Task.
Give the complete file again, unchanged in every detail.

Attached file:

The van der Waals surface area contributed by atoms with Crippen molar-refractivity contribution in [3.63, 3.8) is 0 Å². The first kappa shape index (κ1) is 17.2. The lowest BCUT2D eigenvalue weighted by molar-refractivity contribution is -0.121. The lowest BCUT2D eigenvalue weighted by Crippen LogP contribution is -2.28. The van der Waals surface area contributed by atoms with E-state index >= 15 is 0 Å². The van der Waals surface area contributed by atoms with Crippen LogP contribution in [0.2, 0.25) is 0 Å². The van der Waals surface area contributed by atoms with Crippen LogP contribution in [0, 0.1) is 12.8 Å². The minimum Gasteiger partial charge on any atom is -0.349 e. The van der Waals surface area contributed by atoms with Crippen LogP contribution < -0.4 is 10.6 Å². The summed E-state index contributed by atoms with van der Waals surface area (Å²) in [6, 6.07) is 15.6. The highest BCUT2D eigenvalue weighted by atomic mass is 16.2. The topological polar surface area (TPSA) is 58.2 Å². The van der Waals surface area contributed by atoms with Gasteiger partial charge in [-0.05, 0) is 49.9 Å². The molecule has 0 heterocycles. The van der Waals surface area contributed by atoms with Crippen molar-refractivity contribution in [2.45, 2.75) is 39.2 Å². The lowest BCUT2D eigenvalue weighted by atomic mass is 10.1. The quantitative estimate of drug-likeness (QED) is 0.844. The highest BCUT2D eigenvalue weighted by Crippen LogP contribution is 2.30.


The van der Waals surface area contributed by atoms with Crippen molar-refractivity contribution in [3.63, 3.8) is 0 Å². The first kappa shape index (κ1) is 17.2. The lowest BCUT2D eigenvalue weighted by molar-refractivity contribution is -0.121. The lowest BCUT2D eigenvalue weighted by Crippen LogP contribution is -2.28. The van der Waals surface area contributed by atoms with E-state index >= 15 is 0 Å². The van der Waals surface area contributed by atoms with Crippen LogP contribution in [0.2, 0.25) is 0 Å². The van der Waals surface area contributed by atoms with Crippen LogP contribution in [0, 0.1) is 12.8 Å². The minimum Gasteiger partial charge on any atom is -0.349 e. The van der Waals surface area contributed by atoms with Crippen LogP contribution < -0.4 is 10.6 Å². The summed E-state index contributed by atoms with van der Waals surface area (Å²) in [6, 6.07) is 15.6. The highest BCUT2D eigenvalue weighted by atomic mass is 16.2. The topological polar surface area (TPSA) is 58.2 Å². The van der Waals surface area contributed by atoms with Gasteiger partial charge in [-0.05, 0) is 49.9 Å². The molecule has 0 heterocycles. The van der Waals surface area contributed by atoms with Crippen molar-refractivity contribution in [2.45, 2.75) is 39.2 Å². The lowest BCUT2D eigenvalue weighted by atomic mass is 10.1. The quantitative estimate of drug-likeness (QED) is 0.844. The highest BCUT2D eigenvalue weighted by Crippen LogP contribution is 2.30.